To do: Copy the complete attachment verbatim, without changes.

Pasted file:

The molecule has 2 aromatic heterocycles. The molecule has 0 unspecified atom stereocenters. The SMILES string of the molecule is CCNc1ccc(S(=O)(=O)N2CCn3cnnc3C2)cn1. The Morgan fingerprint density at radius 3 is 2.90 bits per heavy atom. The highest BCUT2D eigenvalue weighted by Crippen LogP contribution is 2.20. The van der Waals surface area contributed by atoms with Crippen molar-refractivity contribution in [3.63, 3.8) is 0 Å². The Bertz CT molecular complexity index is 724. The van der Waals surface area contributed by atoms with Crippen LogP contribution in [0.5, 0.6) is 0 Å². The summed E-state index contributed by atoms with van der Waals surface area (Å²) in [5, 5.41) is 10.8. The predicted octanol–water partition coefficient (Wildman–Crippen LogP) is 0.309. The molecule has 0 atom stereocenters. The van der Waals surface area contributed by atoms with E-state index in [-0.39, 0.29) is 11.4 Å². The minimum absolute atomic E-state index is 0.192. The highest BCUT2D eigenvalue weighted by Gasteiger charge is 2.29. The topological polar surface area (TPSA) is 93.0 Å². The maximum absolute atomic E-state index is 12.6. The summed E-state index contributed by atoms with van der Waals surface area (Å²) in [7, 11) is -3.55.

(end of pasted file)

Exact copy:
The molecule has 2 aromatic heterocycles. The molecule has 0 unspecified atom stereocenters. The SMILES string of the molecule is CCNc1ccc(S(=O)(=O)N2CCn3cnnc3C2)cn1. The Morgan fingerprint density at radius 3 is 2.90 bits per heavy atom. The highest BCUT2D eigenvalue weighted by Crippen LogP contribution is 2.20. The van der Waals surface area contributed by atoms with Crippen molar-refractivity contribution in [3.63, 3.8) is 0 Å². The Bertz CT molecular complexity index is 724. The van der Waals surface area contributed by atoms with Crippen LogP contribution in [0.5, 0.6) is 0 Å². The summed E-state index contributed by atoms with van der Waals surface area (Å²) in [5, 5.41) is 10.8. The predicted octanol–water partition coefficient (Wildman–Crippen LogP) is 0.309. The molecule has 0 atom stereocenters. The van der Waals surface area contributed by atoms with E-state index in [-0.39, 0.29) is 11.4 Å². The minimum absolute atomic E-state index is 0.192. The highest BCUT2D eigenvalue weighted by Gasteiger charge is 2.29. The topological polar surface area (TPSA) is 93.0 Å². The maximum absolute atomic E-state index is 12.6. The summed E-state index contributed by atoms with van der Waals surface area (Å²) in [7, 11) is -3.55.